Somewhere in a source long forgotten the Editor found culinary reference in a history of the 1940 battle for France. An RAF fighter goes down, its pilot survives and the Luftwaffe captures him near one of its forward airfields. It takes some time for transport to the Stalag and his temporary captors treat him well. They eat lunch together, tomato sandwiches and Champagne, this latter looted no doubt but a lovely gesture nonetheless. It sounded like a treat equally tempting for the early twenty-first century and it is. You will want the very best tomatoes you can find.
- good British-style bread; a cottage loaf in Britain, Pepperidge Farm hearty white or sourdough in the United States
- Champagne or, for straightened times, a decent Cava
- Chill the Champagne.
- Peel and core the tomatoes and slice them thickly. If they leach a lot of liquid get rid of it.
- Salt the tomato slices; let them sit for a few minutes to absorb it.
- Cut the crusts from the bread (you can make breadcrumbs of them) and smear each slice with as much or little mayonnaise as you like, but do use some.
- Make the sandwiches and cut each one in half on the diagonal.
- Serve the sandwiches with the Champagne.
-Do not be tempted to add a single ingredient or other food to this lunch except perhaps for a bracing pot of tea to follow.
-Quite obviously this is not much of a recipe but no matter: The simple lunch is so good when tomatoes are in season that its inclusion is mandatory.
-Michael Smith, an early advocate for the revival of English foodways, includes a recipe for tomato sandwiches in The Afternoon Tea Book (New York 1986). It is as minimalist as ours (butter not mayonnaise and a sprinkle of black or white pepper with the salt) so perhaps we ought not be self-conscious.
-Helen Simpson makes much the same thing as Smith in her London Ritz Book of Afternoon Tea (New York 1986), but prefers brown bread to white “because it looks so fine beside the rosy tomatoes.”
-Bee Wilson also includes a tomato sandwich ‘recipe,’ in the more recent Sandwich: A Global History (London 2010). Hers is the same as Smith--butter not mayonnaise--and she notes that you “might add a few basil leaves, or a sprinkling of celery salt before closing off with the second slice; it doesn’t need them; it has the perfect Enid Blyton charm just as it is.” (Wilson 114)
Her pretext for discussing so simple a thing? It “is a great luxury because it has to be made and eaten so fresh. You could never get a pre-made tomato ‘sand-wedge’ because the tomato juices would seep into the bread.” (Wilson 114)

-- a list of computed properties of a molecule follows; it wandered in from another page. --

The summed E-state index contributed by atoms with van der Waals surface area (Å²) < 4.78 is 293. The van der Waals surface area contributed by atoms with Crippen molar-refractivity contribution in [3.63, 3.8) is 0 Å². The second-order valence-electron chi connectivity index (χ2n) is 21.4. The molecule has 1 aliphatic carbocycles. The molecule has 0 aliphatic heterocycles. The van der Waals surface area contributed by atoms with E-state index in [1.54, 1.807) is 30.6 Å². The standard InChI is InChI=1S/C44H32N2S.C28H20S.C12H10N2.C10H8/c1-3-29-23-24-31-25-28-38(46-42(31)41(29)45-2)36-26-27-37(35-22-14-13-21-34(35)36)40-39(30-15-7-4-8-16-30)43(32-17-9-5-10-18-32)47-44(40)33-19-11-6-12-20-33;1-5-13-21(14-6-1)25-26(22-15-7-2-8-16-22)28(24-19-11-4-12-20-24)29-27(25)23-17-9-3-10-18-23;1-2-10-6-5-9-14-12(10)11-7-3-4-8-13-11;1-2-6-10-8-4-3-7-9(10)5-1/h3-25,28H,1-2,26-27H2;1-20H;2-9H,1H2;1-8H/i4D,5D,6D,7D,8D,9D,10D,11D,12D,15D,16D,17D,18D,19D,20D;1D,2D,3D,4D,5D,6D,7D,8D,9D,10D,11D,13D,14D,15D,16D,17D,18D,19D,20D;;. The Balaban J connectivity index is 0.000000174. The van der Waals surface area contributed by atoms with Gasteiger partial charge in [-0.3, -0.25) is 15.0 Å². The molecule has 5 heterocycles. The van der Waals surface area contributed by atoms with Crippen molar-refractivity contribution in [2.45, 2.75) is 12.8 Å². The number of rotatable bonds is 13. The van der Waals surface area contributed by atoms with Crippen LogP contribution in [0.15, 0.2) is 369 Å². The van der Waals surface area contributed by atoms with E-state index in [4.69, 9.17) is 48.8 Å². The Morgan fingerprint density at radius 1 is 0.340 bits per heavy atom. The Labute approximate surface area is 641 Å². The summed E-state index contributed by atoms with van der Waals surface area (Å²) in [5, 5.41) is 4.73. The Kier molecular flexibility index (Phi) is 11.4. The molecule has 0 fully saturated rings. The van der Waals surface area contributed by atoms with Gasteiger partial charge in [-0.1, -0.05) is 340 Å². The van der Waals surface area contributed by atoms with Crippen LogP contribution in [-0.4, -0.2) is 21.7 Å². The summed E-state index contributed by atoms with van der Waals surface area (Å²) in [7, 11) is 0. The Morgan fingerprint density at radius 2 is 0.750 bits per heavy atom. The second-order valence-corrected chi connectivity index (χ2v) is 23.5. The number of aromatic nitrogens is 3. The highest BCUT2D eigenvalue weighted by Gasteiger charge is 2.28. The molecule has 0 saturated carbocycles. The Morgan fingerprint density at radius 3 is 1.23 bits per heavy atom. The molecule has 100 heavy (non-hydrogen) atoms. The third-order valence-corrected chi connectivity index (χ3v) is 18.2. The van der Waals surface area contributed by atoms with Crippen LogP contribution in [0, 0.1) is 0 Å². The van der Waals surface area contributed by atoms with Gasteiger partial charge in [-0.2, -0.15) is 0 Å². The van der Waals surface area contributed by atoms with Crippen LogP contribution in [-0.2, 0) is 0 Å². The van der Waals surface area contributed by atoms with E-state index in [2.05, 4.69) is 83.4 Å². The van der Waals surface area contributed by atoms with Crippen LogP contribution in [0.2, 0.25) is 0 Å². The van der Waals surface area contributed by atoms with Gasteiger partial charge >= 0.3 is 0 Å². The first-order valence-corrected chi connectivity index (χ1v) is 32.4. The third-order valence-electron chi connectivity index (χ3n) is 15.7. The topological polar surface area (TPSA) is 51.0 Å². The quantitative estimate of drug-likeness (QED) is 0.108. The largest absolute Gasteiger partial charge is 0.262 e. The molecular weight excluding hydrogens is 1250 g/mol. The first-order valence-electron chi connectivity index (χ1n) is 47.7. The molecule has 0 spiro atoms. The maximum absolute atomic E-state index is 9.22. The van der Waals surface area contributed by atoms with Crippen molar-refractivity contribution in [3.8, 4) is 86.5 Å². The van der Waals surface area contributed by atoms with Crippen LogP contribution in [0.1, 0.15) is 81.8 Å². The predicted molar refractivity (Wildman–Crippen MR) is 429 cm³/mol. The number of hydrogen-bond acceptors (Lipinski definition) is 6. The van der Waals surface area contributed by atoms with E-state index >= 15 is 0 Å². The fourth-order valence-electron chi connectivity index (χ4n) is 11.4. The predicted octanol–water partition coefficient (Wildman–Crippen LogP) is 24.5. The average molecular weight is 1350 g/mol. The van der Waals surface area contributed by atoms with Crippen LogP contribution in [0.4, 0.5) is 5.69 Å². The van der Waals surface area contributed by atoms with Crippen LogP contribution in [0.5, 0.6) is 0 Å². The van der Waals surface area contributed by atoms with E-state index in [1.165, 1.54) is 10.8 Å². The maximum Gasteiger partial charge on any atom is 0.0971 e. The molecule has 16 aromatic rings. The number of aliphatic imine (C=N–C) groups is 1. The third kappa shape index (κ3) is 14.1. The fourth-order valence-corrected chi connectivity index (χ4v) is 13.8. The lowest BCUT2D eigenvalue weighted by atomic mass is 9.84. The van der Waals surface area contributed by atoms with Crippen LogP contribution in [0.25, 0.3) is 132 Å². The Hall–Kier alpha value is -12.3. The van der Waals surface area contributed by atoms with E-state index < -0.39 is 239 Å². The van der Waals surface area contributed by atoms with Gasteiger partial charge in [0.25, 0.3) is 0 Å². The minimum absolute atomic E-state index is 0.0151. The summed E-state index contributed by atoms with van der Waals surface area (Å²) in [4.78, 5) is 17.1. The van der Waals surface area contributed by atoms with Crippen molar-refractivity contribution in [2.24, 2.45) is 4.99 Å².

-The heat of India not only inspired a love of spicy foods, but also a quest for refreshment among the British of the Raj and then at home. Acid therefore enhances acid in the tomato sandwich that Cecilia Peel favors in Indian Curries Soups and Sandwiches (London 1930). Along with the universal dusting of salt and pepper, she sprinkles her tomato with a little vinegar.
-The book itself is a bit of a tease; three-eighths of the text is not her own, but rather reproduces the chapter on curries from Colonel Kenney-Herbert’s iconic Culinary Jottings by ‘Wyvern’ (Madras 1891). Unlike most such borrowings, which routinely run to plagiarism, Mrs. Peel’s is open and respectful, even reverential:
“Wyvern’s admirably clear and simple directions have been unobtainable, as his book has been long out of print. Yet it supplies the need as no other has ever done. We have therefore reprinted it with the very slightest of alterations (for who would paint the lily or gild refined gold?), and it is here presented anew to the public.” (Peel iii)
So fair play to our Avenger.
-Her take on the tomato sandwich eschews our minimal method to suggest additions of grated cheese (deconstruction again), celery, cucumber, lettuce, ‘meat’ or nuts.
-Smith offers an interesting twist on cutting tomatoes:
“Now, here is where the mistake often happens. Most people slice them. I don’t. I quarter the tomatoes, remove the seeds, press the petals flat, and lay them on the slice of buttered bread.” (Tea 101)
-Smith explains that slices can ‘slither;’ not our experience though.
-Sticklers will want to make their own mayonnaise but we never bother because Hellman’s estimable product is available to all. If you are lucky enough to live in Nashville the legendary Duke’s mayonnaise is an option; in New Orleans, Blue Plate embodies a local legend as well.
-Simpson includes a good mayonnaise recipe in the Ritz Book. Its inclusion of “English mustard powder” (like Colman’s) and Worcestershire anglicizes the formula. Why not follow suit by whisking both ingredients into your stash from the jar? Or, if you are dedicated to the Old School and must make mayonnaise, her version a la Ritz is tough to beat. The recipe appears elsewhere in the practical.
-Speaking of the American south, a number of southern writers claim the tomato sandwich as uniquely their own, but based on the written record the British can co-claim origination rights.
-Pink Champagne works here too, also Chandon Blanc de Noir, the big California sparkler that comes in at just over $20. A bargain alternative? Barely carbonated “Il Colle” rosato vino frizzante from the Veneto, something like a pink variation on the Portuguese vinho verde. It should cost you less than $12.